What is a friend of a friend? – Part 1

It’s all too easy to look at successful people and feel that what they’ve achieved is somehow irreplicable, that what makes them special is some ingrained knowledge or skill set. But that’s not true. As the old saying goes, “It’s not what you know, it’s who you know.”

Success is all about working your networks – and this extends to cases far beyond classic networking to make new contacts. Caring for your network will expand business potential, increase innovation and diversity and set you on the path to achieving your ambitions.

In “Friend of a Friend”, author David Burkus describes how your network is much larger than you think it is, and how you can quickly grow if you learn to reach out to the right people.

The value of a close friendship is not to be underrated. We all want to have people around who we trust and with whom we can share our feelings. But when it comes to work, if you’re going to be successful, you have to dump those emotional tendencies and work according to a different professional paradigm.

Sociologically speaking, your close friends are those with whom you have strong social ties. But, if you cultivate ties with people you’re not so close to – that is, weak social ties – you’re going to be a better networker.

Typically, when we’re faced with challenges such as looking for a new job, we reach out to strong social ties or seek out job listings online. What’s all too readily forgotten are weak social ties, and that’s a big mistake.

The problem with strong social ties is that they are often connected to each other as well as to you, like an interconnected cluster. In contrast, weak social ties tend to be connected to other social clusters, which means they’ll spread news of your job search to entirely different groups of people. Interestingly enough, connecting with people you’re less close to also promotes innovation.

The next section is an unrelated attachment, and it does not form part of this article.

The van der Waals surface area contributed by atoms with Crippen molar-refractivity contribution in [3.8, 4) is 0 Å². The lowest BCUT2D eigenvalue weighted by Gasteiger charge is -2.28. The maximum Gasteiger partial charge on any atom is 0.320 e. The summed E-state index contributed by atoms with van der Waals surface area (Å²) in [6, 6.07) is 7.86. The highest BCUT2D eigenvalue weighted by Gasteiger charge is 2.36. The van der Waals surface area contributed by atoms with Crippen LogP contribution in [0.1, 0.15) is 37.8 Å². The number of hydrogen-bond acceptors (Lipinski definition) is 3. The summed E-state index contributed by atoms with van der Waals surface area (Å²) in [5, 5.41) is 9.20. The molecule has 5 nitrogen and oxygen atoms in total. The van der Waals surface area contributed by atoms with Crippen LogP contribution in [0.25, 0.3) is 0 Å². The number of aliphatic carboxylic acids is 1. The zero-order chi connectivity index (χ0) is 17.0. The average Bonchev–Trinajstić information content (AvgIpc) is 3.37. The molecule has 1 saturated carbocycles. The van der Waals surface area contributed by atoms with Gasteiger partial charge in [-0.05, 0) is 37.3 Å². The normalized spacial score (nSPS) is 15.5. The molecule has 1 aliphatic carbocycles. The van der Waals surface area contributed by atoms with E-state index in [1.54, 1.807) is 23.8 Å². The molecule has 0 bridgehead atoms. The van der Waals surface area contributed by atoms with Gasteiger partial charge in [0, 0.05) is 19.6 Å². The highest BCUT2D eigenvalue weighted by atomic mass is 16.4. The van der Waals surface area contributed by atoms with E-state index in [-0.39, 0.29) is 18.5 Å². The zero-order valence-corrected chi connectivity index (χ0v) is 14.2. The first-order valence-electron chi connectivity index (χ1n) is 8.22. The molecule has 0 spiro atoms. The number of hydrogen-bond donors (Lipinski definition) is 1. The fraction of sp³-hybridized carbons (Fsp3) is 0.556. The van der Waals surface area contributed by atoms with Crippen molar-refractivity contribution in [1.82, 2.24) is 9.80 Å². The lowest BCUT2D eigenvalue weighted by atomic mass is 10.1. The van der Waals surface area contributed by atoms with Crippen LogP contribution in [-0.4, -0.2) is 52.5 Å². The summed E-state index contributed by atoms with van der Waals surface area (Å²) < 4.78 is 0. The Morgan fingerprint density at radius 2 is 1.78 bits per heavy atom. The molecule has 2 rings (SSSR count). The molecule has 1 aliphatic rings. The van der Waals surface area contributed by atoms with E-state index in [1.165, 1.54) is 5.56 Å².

Remember those cliques in high school that all had their special spots in the cafeteria? It’s a universal experience: people have a natural tendency to gather in exclusive groups of familiar people. If you’ve ever tried to get to know new people at a house party, you’ll have seen the same thing in action.

But, in truth, we’d all be better off trying to mingle with people we don’t know at all. That’s because connecting with utterly unfamiliar groups nourishes innovation. There’s another benefit to connecting with unfamiliar groups. We saw earlier that it can help you in your job search, but there’s a good chance that it’ll be more generally beneficial to your career, too.

Studies have shown that, in addition to being more innovative, you’ll also be awarded higher salaries and receive more promotions.

In 2004, sociologist Ronald Burt conducted a study where he tasked 673 managers working at a major electronics company with improving the company’s supply-chain management.

He found that managers who discussed the problem with people from different social clusters to their own were able to come up with the best ideas. As it happened, they were the same managers who already had the best paid and highest positions within the company.

Clearly then, networking will take you far!

Check out my related post: Should Facebook pay for content?

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